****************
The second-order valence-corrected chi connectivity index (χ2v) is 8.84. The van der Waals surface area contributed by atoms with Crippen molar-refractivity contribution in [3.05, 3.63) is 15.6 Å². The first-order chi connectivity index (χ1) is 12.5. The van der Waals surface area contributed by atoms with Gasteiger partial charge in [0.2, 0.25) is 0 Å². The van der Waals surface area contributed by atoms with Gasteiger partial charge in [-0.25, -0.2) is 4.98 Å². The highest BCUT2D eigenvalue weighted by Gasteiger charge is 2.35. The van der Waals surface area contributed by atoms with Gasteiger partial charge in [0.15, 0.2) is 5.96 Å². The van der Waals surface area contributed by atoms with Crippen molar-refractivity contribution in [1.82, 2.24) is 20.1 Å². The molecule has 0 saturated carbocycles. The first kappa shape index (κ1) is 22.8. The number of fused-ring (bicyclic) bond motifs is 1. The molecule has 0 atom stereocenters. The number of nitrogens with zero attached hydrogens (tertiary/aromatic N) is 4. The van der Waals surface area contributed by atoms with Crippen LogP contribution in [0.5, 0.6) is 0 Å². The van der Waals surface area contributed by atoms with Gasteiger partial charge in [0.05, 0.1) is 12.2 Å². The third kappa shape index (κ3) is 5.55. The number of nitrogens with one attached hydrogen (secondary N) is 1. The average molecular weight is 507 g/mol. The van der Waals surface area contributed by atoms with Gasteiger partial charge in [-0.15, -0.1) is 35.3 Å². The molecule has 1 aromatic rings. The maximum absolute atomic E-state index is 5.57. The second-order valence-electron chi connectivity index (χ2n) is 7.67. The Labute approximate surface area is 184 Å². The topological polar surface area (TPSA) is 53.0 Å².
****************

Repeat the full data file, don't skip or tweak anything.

The second-order valence-corrected chi connectivity index (χ2v) is 8.84. The van der Waals surface area contributed by atoms with Crippen molar-refractivity contribution in [3.05, 3.63) is 15.6 Å². The first-order chi connectivity index (χ1) is 12.5. The van der Waals surface area contributed by atoms with Gasteiger partial charge in [0.2, 0.25) is 0 Å². The van der Waals surface area contributed by atoms with Gasteiger partial charge in [-0.25, -0.2) is 4.98 Å². The highest BCUT2D eigenvalue weighted by Gasteiger charge is 2.35. The van der Waals surface area contributed by atoms with Gasteiger partial charge in [0.15, 0.2) is 5.96 Å². The van der Waals surface area contributed by atoms with Crippen molar-refractivity contribution in [1.82, 2.24) is 20.1 Å². The molecule has 0 saturated carbocycles. The first kappa shape index (κ1) is 22.8. The number of fused-ring (bicyclic) bond motifs is 1. The molecule has 0 atom stereocenters. The number of nitrogens with zero attached hydrogens (tertiary/aromatic N) is 4. The van der Waals surface area contributed by atoms with Crippen LogP contribution in [0.5, 0.6) is 0 Å². The van der Waals surface area contributed by atoms with Gasteiger partial charge in [0.05, 0.1) is 12.2 Å². The third kappa shape index (κ3) is 5.55. The number of nitrogens with one attached hydrogen (secondary N) is 1. The average molecular weight is 507 g/mol. The van der Waals surface area contributed by atoms with Gasteiger partial charge in [-0.15, -0.1) is 35.3 Å². The molecule has 1 aromatic rings. The maximum absolute atomic E-state index is 5.57. The second-order valence-electron chi connectivity index (χ2n) is 7.67. The Labute approximate surface area is 184 Å². The topological polar surface area (TPSA) is 53.0 Å².